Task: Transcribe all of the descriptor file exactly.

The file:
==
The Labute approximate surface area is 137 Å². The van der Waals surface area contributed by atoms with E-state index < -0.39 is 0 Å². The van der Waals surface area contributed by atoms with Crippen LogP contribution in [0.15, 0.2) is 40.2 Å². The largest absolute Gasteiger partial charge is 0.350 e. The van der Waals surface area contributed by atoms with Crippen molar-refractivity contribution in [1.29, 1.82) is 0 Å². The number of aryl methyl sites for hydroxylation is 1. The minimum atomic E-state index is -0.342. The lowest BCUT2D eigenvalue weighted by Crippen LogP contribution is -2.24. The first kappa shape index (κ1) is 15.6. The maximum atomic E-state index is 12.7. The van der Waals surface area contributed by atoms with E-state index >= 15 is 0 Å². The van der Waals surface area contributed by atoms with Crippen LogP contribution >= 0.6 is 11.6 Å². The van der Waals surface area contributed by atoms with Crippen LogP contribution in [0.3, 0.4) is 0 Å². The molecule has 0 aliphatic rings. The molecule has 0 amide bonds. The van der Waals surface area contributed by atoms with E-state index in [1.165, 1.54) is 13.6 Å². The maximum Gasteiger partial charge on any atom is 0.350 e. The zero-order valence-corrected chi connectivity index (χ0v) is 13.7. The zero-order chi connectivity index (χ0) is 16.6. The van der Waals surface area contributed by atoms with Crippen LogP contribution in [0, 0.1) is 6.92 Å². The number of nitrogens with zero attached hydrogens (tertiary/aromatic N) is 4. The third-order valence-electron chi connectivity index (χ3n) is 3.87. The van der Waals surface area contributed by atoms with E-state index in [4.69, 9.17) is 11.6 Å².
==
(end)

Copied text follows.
The Labute approximate surface area is 137 Å². The van der Waals surface area contributed by atoms with E-state index < -0.39 is 0 Å². The van der Waals surface area contributed by atoms with Crippen LogP contribution in [0.15, 0.2) is 40.2 Å². The largest absolute Gasteiger partial charge is 0.350 e. The van der Waals surface area contributed by atoms with Crippen molar-refractivity contribution in [1.29, 1.82) is 0 Å². The number of aryl methyl sites for hydroxylation is 1. The minimum atomic E-state index is -0.342. The lowest BCUT2D eigenvalue weighted by Crippen LogP contribution is -2.24. The first kappa shape index (κ1) is 15.6. The maximum atomic E-state index is 12.7. The van der Waals surface area contributed by atoms with E-state index >= 15 is 0 Å². The van der Waals surface area contributed by atoms with Crippen LogP contribution >= 0.6 is 11.6 Å². The van der Waals surface area contributed by atoms with Crippen LogP contribution in [0.3, 0.4) is 0 Å². The molecule has 0 aliphatic rings. The molecule has 0 amide bonds. The van der Waals surface area contributed by atoms with E-state index in [1.165, 1.54) is 13.6 Å². The maximum Gasteiger partial charge on any atom is 0.350 e. The zero-order valence-corrected chi connectivity index (χ0v) is 13.7. The zero-order chi connectivity index (χ0) is 16.6. The van der Waals surface area contributed by atoms with Crippen LogP contribution in [0, 0.1) is 6.92 Å². The number of nitrogens with zero attached hydrogens (tertiary/aromatic N) is 4. The third-order valence-electron chi connectivity index (χ3n) is 3.87. The van der Waals surface area contributed by atoms with E-state index in [4.69, 9.17) is 11.6 Å².